(CNN)Noah is an 8-year-old in Flamborough, Ontario. He loves nature shows and his two cats, Shadow and Whispers (he probably meant to name the second cat "Whiskers," according to his mom, but he mixes those words up sometimes). When he grows up, he wants to be a veterinarian or a nature photographer -- something that puts him in touch with animals and the Earth. John D. SutterLately, according to his mom, Jodi Green, Noah has become preoccupied with the climate crisis. He learned about it last year in school during a Greta Thunberg-style rally where students came together to demand swifter action on the global climate emergency, she said. Ever since, he's been brimming with questions. He sent one of those questions -- a doozy -- to me recently as part of my new series for CNN Opinion, called "Let's talk about the climate apocalypse." "I want to know...
    By Kate Abnett BRUSSELS (Reuters) - United under Swedish activist Greta Thunberg, young people rallied across the world on Friday to demand urgent action to halt catastrophic climate change, in their first global action during the coronavirus pandemic. With wild weather wreaking havoc across the world – from fires ravaging the U.S. West, to abnormal heatwaves in the Siberian Arctic and record floods in China – organisers said the protests would remind politicians that while the world was focused on COVID-19, the climate crisis has not gone away. Demonstrations were planned in more than 3,100 locations, with Australia, Japan and Fiji among the first to kick off - though with pandemic-related curbs limiting the size of gatherings, much of the action shifted online. In Stockholm, Thunberg and a handful of members of her group, Fridays for Future, assembled outside parliament. She said in a tweet on Thursday that the strikers...
    The global climate crisis – rising temperatures and sea levels, worsening natural disasters, and more frequent extreme weather patterns – is making some environments completely inhabitable by humans.  Over the next 50 years, over a billion people could be displaced due to climate migration. One report, the Ecological Threat Register (ETR), conducted by the Sydney-based Institute for Economics and Peace (IEP), projected that as many as 1.2 billion people around the world could be displaced by 2050. Drawing on data from the United Nations, the Internal Displacement Monitoring Centre, the Food and Agriculture Organization, and the IEP’s prior research, the IEP calculated relative threats of population growth, water stress, food insecurity, droughts, floods, cyclones, and rising temperature and sea levels. The ETR showed that 141 countries are exposed to at least one ecological threat between now and 2050. 19 countries with the highest number of ecological threats are among...
    GLOBAL warming is still hotting up as Covid makes it harder to monitor, a report warns. Ice continues to melt and heatwaves plague Siberia, the United Nations study reveals. Getty 2 Global warming is continuing ‘unabated’ during the coronavirus crisis The pandemic is crippling monitoring efforts. It has cut data being gathered from weather stations, commercial ships and tracking aircraft. The world is not on target to limit warming to 1.5C, or well below 2C, above pre-industrial levels, as countries aimed. UN Secretary-General Antonio Guterres writes: “The Covid-19 pandemic has disrupted lives worldwide. “At the same time the heating of our planet and climate disruption has continued apace. “Never before has it been so clear that we need long-term, inclusive, clean transitions to tackle the climate crisis and achieve sustainable development. “We must turn the recovery from the pandemic into a real opportunity to build a better future.” Most...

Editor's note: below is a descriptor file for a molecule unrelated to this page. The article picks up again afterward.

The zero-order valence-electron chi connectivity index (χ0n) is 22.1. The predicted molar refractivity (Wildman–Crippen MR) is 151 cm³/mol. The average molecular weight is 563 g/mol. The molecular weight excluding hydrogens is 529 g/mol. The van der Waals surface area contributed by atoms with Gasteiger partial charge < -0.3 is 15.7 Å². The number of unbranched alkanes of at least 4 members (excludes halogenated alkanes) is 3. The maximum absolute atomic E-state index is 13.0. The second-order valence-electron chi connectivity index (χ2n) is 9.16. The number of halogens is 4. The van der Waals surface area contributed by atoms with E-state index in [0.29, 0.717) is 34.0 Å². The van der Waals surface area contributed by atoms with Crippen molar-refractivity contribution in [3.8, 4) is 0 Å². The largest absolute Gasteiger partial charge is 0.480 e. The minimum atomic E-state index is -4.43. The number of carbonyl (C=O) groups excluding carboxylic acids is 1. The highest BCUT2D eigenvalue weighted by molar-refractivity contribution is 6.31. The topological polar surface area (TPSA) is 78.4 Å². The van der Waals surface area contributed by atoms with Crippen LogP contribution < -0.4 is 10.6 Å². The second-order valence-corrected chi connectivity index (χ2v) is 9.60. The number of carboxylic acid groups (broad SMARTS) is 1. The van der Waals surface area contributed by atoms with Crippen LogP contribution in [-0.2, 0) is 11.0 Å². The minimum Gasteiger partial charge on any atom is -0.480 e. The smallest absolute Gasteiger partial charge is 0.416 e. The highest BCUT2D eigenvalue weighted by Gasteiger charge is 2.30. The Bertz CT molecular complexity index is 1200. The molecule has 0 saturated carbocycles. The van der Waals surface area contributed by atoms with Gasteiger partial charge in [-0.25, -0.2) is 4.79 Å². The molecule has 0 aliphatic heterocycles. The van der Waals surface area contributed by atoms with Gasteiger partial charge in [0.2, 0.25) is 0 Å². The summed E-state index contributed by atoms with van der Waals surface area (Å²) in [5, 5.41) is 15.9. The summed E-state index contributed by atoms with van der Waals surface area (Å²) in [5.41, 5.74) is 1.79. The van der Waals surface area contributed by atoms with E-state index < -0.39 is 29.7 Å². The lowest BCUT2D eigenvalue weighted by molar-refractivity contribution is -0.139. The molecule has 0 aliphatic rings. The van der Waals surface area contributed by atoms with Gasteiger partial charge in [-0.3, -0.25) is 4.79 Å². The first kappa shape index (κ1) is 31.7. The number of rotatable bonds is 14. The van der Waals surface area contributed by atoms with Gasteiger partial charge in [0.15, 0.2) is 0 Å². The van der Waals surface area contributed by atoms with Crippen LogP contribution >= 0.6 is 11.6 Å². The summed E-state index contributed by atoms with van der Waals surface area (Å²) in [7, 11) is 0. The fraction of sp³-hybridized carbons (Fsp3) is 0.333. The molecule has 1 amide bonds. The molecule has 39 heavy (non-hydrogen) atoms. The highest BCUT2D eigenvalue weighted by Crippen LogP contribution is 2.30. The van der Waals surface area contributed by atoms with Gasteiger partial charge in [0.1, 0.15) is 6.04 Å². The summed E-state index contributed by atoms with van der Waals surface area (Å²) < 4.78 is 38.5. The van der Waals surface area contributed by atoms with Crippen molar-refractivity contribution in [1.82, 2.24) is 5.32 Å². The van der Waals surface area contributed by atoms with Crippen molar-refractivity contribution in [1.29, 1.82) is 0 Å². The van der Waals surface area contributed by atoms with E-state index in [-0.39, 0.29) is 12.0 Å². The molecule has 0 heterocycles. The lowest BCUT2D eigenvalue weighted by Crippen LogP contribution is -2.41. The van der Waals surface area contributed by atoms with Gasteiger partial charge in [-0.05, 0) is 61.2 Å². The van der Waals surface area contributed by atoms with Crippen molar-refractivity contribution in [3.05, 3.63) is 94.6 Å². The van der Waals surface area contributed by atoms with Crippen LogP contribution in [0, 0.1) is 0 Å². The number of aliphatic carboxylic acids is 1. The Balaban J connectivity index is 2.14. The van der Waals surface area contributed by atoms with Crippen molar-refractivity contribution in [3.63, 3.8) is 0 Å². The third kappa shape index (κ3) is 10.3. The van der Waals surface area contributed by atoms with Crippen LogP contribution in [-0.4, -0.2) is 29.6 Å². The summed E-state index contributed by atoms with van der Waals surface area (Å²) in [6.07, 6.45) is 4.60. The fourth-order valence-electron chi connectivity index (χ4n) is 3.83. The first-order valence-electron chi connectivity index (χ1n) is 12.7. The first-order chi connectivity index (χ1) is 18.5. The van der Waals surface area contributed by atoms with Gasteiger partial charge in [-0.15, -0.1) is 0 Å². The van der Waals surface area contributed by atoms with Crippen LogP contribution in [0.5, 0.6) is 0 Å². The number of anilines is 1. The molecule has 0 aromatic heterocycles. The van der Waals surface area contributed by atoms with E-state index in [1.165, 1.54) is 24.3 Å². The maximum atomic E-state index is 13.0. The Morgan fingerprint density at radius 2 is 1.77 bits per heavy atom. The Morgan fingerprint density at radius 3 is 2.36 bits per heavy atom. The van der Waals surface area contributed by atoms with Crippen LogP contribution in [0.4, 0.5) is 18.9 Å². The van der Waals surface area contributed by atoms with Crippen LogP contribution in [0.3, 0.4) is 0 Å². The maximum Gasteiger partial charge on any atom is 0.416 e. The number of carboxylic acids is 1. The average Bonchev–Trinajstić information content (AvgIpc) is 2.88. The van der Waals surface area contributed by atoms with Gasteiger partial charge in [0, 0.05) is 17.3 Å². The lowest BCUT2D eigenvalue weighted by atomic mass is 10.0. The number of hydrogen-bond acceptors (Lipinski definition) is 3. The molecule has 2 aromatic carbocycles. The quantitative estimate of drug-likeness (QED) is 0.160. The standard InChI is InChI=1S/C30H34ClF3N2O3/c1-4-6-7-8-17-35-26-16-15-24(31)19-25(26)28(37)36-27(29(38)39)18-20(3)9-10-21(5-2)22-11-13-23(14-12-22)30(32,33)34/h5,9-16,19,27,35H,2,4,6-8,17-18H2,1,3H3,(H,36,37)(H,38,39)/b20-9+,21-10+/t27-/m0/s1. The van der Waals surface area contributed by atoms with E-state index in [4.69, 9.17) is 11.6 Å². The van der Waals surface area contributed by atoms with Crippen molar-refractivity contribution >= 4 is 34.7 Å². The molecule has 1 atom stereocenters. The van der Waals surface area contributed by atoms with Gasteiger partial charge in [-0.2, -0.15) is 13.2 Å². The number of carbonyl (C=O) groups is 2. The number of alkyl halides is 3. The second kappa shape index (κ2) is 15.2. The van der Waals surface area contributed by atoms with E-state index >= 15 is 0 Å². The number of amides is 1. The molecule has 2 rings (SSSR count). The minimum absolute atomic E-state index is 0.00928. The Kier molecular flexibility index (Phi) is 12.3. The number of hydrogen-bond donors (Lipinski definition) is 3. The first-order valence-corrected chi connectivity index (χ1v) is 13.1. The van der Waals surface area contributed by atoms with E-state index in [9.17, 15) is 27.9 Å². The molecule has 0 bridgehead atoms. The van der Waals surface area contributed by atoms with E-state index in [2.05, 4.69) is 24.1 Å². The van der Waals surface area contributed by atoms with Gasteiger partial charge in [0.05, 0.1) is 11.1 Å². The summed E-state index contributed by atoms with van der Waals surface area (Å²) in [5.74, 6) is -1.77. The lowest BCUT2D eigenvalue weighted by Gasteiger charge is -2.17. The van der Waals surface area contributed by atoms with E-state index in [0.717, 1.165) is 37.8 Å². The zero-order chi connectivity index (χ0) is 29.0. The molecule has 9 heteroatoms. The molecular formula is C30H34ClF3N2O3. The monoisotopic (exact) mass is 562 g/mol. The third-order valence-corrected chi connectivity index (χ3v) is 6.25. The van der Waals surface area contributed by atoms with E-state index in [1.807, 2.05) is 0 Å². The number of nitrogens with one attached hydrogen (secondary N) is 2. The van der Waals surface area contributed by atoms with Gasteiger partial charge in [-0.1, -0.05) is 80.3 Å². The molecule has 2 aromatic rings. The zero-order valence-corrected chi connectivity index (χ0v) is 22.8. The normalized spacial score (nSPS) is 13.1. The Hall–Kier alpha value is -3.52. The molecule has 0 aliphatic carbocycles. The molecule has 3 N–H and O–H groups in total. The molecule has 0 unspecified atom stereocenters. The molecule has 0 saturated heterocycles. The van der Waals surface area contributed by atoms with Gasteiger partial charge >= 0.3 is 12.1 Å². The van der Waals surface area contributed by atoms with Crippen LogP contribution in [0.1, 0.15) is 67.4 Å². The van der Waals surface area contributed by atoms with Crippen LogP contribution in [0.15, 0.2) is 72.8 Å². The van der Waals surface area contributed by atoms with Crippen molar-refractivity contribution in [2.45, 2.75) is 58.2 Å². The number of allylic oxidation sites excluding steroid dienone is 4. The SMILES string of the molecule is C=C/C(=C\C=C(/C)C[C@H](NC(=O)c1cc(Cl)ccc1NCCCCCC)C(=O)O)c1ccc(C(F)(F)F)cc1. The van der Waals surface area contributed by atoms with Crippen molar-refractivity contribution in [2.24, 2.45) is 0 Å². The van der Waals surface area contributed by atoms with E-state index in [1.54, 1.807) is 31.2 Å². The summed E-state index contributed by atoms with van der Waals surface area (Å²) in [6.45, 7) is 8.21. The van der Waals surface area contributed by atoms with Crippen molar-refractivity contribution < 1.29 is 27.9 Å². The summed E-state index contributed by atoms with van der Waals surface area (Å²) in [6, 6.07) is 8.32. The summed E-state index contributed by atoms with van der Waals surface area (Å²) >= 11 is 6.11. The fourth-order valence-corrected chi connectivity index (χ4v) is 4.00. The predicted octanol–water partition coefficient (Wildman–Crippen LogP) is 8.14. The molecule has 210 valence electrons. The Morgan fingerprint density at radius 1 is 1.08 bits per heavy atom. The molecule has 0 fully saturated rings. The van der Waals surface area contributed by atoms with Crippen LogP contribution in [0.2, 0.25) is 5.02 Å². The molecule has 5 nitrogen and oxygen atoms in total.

Smoke lingers in the skies as the sun sets over the Las Vegas Strip as a wildfire, dubbed the Mahogany Fire, burns in the Spring Mountains on June 28, 2020.David Becker/Zuma For indispensable reporting on the coronavirus crisis and more, subscribe to Mother Jones' newsletters.This piece was originally published in the Guardian and appears here as part of our Climate Desk Partnership. The past decade was the hottest ever recorded globally, with 2019 either the second or third warmest year on record, as the climate crisis accelerated temperatures upwards worldwide, scientists have confirmed. Every decade since 1980 has been warmer than the preceding decade, with the period between 2010 and 2019 the hottest yet since worldwide temperature records began in the 19th century. The increase in average global temperature is rapidly gathering pace, with the last decade up to 0.39 degrees Celsius warmer than the long-term average, compared with a 0.07...